Chelsea Manning will remain confined another year, steep daily fines continue

Judge Says Chelsea Manning Can Pay Fines, Despite Evidence to the Contrary

Alexandria, VA — On Monday, August 5, 2019, Judge Anthony Trenga denied Chelsea Manning’s Motion to Reconsider Sanctions imposed after he found her in civil contempt of court for her refusal to give grand jury testimony relating to her 2010 disclosures of classified information. 

While the judge has authority to sanction Ms. Manning in an effort to convince her to comply with his order to testify before the grand jury, he does not have the authority to impose sanctions for punitive purposes. In her motion, Ms. Manning argued that the sanctions, including both incarceration and steep daily fines, will never coerce her compliance with the Court’s order, and therefore impermissibly serve only a punitive function.

The Judge denied her motion without holding a hearing on the matter, although both parties had consented to and anticipated an opportunity to present further evidence and argument. In a footnote, Judge Trenga explained his unexpected decision by saying “The Court […] finds, based upon the nature and volume of documents proffered, that a hearing would not aid the decision process and therefore decides the Motion without a hearing.”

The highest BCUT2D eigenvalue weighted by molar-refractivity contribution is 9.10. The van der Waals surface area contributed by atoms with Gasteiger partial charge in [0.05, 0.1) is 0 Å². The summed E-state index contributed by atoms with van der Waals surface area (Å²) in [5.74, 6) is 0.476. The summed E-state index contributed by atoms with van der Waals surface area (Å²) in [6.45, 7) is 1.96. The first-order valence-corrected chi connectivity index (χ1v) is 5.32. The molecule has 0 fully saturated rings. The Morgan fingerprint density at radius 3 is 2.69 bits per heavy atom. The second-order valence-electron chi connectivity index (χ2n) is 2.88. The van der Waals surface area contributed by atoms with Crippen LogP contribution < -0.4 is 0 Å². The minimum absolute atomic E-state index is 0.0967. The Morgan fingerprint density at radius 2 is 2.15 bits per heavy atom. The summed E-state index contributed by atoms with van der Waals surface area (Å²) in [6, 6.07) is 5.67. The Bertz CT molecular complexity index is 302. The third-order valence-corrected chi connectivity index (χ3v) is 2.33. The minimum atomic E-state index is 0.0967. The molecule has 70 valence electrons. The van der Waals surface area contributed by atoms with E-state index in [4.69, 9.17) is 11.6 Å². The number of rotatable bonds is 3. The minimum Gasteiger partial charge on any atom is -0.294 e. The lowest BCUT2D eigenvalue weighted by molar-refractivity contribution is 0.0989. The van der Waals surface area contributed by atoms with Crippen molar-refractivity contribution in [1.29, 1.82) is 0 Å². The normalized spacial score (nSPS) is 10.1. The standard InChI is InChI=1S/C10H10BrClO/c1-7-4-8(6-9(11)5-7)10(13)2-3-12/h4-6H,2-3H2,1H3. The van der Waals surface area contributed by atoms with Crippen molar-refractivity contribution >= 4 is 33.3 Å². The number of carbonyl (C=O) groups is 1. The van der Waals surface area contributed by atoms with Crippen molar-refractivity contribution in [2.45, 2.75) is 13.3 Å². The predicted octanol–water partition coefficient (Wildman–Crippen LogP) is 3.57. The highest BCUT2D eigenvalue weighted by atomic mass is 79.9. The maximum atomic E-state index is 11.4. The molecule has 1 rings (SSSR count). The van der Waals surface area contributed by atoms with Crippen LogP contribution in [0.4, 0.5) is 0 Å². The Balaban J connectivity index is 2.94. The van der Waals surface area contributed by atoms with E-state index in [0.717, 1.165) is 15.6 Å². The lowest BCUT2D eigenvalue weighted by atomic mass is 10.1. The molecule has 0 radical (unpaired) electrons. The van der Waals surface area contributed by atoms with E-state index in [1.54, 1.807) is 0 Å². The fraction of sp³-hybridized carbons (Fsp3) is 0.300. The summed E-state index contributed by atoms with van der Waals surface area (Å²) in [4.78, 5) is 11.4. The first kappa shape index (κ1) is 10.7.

“…Ms. Manning has proffered a substantial number of financial records documenting her assets, liabilities, and current and future earnings,” the Judge wrote. “The Court has reviewed these records and concludes […] that Ms. Manning has the ability to comply with the Court’s financial sanctions or will have the ability after her release from confinement. Therefore, the imposed fines of $500 per day after 30 days and $1,000 per day after 60 days is not so excessive as to relieve her of those sanctions or to constitute punishment rather than a coercive measure.”

The Judge has “almost unreviewable discretion” to interpret evidence, such as Chelsea’s financial records, and to impose —or revoke— sanctions. Thus, despite the fact that Chelsea is currently deeply in debt, and can not work while incarcerated, Judge Trenga was able to conclude that fines totalling $441,000 fall within the parameters of a ‘coercive’ sanction, and do not intrude into the forbidden realm of the punitive. He also stated his belief that continued confinement may yet exert a coercive impact upon Ms. Manning, and asserted that he retains the authority to keep her confined while simultaneously imposing daily fines, a point of law vigorously disputed by Ms. Manning’s lawyers.

When informed of the judge’s decision Chelsea said, “I am disappointed but not at all surprised. The government and the judge must know by now that this doesn’t change my position one bit.”

Chelsea will remain confined for another year, and will face ongoing financial hardship, unless Judge Trenga or a higher court are convinced of what Ms. Manning has always publicly maintained: that the sanctions imposed will never coerce her compliance and are therefore entirely punitive.


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